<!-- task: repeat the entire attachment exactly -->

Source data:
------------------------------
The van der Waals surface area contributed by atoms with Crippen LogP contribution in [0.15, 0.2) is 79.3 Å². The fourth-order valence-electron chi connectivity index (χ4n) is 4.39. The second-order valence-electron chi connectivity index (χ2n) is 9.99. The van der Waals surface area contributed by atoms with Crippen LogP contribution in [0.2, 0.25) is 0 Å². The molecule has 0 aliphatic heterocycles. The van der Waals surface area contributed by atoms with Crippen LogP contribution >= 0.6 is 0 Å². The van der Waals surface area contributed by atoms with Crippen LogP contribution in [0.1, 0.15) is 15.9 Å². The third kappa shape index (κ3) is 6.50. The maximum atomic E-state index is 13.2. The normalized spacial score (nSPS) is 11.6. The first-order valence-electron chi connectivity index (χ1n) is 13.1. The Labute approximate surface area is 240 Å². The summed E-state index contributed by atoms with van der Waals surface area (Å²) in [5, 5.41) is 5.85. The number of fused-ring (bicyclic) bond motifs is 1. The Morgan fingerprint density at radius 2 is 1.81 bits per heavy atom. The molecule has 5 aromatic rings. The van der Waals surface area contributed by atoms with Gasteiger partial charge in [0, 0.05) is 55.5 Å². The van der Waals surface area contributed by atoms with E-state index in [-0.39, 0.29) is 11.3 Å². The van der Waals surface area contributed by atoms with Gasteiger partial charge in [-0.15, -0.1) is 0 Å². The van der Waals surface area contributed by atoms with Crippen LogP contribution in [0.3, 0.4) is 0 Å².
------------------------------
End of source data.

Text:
The van der Waals surface area contributed by atoms with Crippen LogP contribution in [0.15, 0.2) is 79.3 Å². The fourth-order valence-electron chi connectivity index (χ4n) is 4.39. The second-order valence-electron chi connectivity index (χ2n) is 9.99. The van der Waals surface area contributed by atoms with Crippen LogP contribution in [0.2, 0.25) is 0 Å². The molecule has 0 aliphatic heterocycles. The van der Waals surface area contributed by atoms with Crippen LogP contribution >= 0.6 is 0 Å². The van der Waals surface area contributed by atoms with Crippen LogP contribution in [0.1, 0.15) is 15.9 Å². The third kappa shape index (κ3) is 6.50. The maximum atomic E-state index is 13.2. The normalized spacial score (nSPS) is 11.6. The first-order valence-electron chi connectivity index (χ1n) is 13.1. The Labute approximate surface area is 240 Å². The summed E-state index contributed by atoms with van der Waals surface area (Å²) in [5, 5.41) is 5.85. The number of fused-ring (bicyclic) bond motifs is 1. The Morgan fingerprint density at radius 2 is 1.81 bits per heavy atom. The molecule has 5 aromatic rings. The van der Waals surface area contributed by atoms with Gasteiger partial charge in [0, 0.05) is 55.5 Å². The van der Waals surface area contributed by atoms with E-state index in [-0.39, 0.29) is 11.3 Å². The van der Waals surface area contributed by atoms with Gasteiger partial charge in [-0.15, -0.1) is 0 Å². The van der Waals surface area contributed by atoms with Crippen LogP contribution in [0.3, 0.4) is 0 Å².